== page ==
June 3, 2015
OSHA urges employers, workers, homeowners
and others to protect themselves during flood cleanup
Safety and health of public is a priority
DALLAS – The U.S. Department of Labor's Occupational Safety and Health Administration urges everyone engaged in cleanup after the recent floods in Texas - employers, workers and the public - to avoid potential hazards and take steps to protect themselves.
"People must be aware of possible hazards - from chemically contaminated water to unstable structures -created in the aftermath of the disaster," said John Hermanson, OSHA's regional administrator in Dallas. "Everyone involved in the cleanup needs personal protective equipment and proper training to prevent injury and illness. The safety and health of the public is a priority."
Before entering buildings or structures after a flood, an assessment of the potential hazards and exposure must be done. Using that information, an employer must ensure that workers, at a minimum, are provided with education on the hazards they face and how to protect themselves.
The nature of cleanups varies by location. While a flooded residential home may not present the obvious hazards that a commercial property with stored hazardous chemicals would, each situation has its own challenges. Homeowners should be aware that damaged structures may be at risk of collapse, and the onset of mold may have already begun.
Workplaces may have these same dangers, in addition to many other serious safety threats, including chemical exposure. Employers should evaluate chemical workplace hazards and create a chemical inventory, which is part of a workplace hazard communication program.
In either situation, homeowners and employers should request the assistance of a safety and health professional.
People involved in flood cleanup should take the following precautions:
- Wear a hard hat, safety glasses, reflective vest, gloves and steel-toed work boots.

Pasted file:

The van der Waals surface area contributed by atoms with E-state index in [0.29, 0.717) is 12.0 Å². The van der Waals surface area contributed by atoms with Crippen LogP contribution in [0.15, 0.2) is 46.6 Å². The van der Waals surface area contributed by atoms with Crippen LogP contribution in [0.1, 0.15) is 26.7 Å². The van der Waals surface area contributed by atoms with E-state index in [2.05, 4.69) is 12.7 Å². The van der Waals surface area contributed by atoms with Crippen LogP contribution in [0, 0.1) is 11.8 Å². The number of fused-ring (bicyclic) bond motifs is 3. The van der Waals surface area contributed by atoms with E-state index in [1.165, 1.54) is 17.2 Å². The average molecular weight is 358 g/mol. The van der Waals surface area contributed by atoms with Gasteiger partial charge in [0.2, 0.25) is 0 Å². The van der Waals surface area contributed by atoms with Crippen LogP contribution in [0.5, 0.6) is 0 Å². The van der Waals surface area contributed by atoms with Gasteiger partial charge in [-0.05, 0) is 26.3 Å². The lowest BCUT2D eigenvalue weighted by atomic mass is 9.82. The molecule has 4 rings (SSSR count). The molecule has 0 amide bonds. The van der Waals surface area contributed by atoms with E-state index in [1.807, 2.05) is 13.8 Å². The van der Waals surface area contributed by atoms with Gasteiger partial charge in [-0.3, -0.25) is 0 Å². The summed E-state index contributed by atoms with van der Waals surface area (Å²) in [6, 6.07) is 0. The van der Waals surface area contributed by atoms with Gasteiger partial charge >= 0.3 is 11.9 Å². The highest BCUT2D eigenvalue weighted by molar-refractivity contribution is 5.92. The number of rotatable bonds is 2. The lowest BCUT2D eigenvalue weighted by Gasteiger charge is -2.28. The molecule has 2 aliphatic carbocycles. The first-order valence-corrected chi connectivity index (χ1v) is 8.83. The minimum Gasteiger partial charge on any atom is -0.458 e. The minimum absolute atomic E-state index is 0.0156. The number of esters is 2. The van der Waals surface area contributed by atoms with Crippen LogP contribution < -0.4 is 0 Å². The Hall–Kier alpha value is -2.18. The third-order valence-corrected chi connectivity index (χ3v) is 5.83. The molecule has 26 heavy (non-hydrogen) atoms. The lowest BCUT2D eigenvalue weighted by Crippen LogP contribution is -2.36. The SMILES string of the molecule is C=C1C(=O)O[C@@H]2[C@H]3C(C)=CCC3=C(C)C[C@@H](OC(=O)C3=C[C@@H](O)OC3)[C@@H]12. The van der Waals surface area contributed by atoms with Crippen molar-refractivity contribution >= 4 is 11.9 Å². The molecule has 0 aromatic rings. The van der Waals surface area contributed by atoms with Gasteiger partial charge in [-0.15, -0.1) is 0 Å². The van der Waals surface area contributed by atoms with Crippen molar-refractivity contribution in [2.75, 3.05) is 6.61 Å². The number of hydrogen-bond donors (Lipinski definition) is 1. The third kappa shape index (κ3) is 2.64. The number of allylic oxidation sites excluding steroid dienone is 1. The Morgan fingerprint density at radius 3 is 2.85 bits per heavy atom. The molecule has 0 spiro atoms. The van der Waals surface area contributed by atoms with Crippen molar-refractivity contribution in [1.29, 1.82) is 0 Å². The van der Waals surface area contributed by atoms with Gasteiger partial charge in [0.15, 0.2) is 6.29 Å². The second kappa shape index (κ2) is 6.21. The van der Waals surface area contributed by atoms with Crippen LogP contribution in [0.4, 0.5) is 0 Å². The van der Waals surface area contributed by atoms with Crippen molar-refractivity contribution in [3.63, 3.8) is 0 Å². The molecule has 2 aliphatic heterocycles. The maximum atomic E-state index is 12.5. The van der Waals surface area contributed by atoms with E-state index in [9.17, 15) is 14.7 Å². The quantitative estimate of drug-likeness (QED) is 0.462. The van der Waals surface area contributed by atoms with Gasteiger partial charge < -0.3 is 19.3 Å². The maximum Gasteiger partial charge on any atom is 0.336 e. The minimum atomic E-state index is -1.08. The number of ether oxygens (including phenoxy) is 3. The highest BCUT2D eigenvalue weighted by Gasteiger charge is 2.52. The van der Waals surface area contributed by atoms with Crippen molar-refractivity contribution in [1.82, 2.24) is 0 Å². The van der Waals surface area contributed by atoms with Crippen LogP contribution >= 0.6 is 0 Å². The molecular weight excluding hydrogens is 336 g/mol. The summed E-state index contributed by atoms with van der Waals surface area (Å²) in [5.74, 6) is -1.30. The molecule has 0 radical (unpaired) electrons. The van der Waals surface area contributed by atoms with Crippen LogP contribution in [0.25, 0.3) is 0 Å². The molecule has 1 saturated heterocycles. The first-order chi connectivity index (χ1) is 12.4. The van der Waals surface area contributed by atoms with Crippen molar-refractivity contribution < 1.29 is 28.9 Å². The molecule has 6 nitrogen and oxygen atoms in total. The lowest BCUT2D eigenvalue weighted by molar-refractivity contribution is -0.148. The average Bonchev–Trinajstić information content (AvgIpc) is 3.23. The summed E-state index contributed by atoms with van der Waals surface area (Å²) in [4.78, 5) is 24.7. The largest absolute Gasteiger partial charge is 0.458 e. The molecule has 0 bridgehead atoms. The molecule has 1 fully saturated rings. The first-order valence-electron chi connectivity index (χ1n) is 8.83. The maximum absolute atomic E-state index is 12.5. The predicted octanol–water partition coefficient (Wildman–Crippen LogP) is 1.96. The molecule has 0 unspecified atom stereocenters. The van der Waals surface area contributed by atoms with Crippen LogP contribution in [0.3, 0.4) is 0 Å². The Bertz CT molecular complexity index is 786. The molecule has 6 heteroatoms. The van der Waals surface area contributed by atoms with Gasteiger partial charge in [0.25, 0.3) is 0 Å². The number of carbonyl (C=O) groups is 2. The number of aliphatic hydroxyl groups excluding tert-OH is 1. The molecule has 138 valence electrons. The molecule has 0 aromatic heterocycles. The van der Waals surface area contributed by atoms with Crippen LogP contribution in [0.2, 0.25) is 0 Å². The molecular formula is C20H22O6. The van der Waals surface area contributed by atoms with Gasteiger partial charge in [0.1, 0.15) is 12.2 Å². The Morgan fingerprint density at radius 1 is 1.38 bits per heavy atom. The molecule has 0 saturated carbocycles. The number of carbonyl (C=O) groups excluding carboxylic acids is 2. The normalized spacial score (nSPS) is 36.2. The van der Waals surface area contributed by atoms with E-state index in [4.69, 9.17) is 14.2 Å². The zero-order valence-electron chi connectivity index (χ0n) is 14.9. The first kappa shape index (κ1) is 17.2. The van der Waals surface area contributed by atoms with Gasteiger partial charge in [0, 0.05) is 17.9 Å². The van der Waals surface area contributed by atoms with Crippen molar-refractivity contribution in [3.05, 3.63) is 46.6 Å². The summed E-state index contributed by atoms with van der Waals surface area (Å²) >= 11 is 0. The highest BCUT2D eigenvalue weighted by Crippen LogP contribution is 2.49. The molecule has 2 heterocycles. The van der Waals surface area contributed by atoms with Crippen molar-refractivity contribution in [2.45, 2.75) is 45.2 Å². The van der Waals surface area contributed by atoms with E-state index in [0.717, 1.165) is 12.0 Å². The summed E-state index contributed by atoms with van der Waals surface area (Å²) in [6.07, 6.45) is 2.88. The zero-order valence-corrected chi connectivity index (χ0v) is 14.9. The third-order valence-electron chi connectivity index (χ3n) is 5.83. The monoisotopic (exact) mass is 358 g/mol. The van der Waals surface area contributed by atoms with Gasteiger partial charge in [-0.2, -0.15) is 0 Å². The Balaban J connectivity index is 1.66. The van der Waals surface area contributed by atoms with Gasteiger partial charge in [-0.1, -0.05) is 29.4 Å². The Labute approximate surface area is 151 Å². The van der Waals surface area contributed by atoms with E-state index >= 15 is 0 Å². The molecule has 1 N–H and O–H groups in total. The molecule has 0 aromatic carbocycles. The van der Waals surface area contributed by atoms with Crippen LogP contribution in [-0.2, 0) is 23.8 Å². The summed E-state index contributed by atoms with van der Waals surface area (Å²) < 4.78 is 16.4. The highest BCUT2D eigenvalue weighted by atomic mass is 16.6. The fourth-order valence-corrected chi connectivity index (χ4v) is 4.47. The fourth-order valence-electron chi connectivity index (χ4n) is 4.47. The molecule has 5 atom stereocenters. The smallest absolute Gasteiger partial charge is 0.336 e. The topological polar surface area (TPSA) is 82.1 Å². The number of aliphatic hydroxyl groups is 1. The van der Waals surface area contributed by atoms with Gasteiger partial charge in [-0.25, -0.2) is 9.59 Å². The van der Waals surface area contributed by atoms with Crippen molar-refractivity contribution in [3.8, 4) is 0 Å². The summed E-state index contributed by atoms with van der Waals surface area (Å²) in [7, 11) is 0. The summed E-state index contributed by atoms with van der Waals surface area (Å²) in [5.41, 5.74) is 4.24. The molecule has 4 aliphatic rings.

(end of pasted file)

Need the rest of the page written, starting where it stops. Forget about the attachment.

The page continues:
- In wet environments, stay dry with waterproof gloves and boots.
- Breathe safely and use respiratory protection, especially where dust and mold exists.
- Avoid dangerous falls and use fall protection when working more than 6 feet off the ground.
- Protect your hearing. In loud and noisy environments, hearing protection is important.
- Work cleanly. Stop the spread of contaminants and disease with proper hygiene and sanitation.
- Wash your hands regularly. Where suitable facilities are absent, use hand sanitizer.
OSHA's Hazard Exposure and Risk Assessment Matrix provides information on tasks and operations associated with disaster response and recovery, and common and significant hazards that response and recovery workers might encounter. The matrix can help employers make decisions during risk assessment that will protect their employees working in hurricane-impacted areas.
The following organizations provide additional resources:
- OSHA Flood Response and Recovery Resources at http://www.osha.gov/dts/weather/flood/response.html.
- National Institute of Environmental Health Sciences Hurricane and Flood Response Resources at http://tools.niehs.nih.gov/wetp/index.cfm?id=2472.
- National Institute for Occupational Safety and Health Emergency Response Resources at http://www.cdc.gov/niosh/topics/emres/flood.html.
Release Number: 15-1114-DAL
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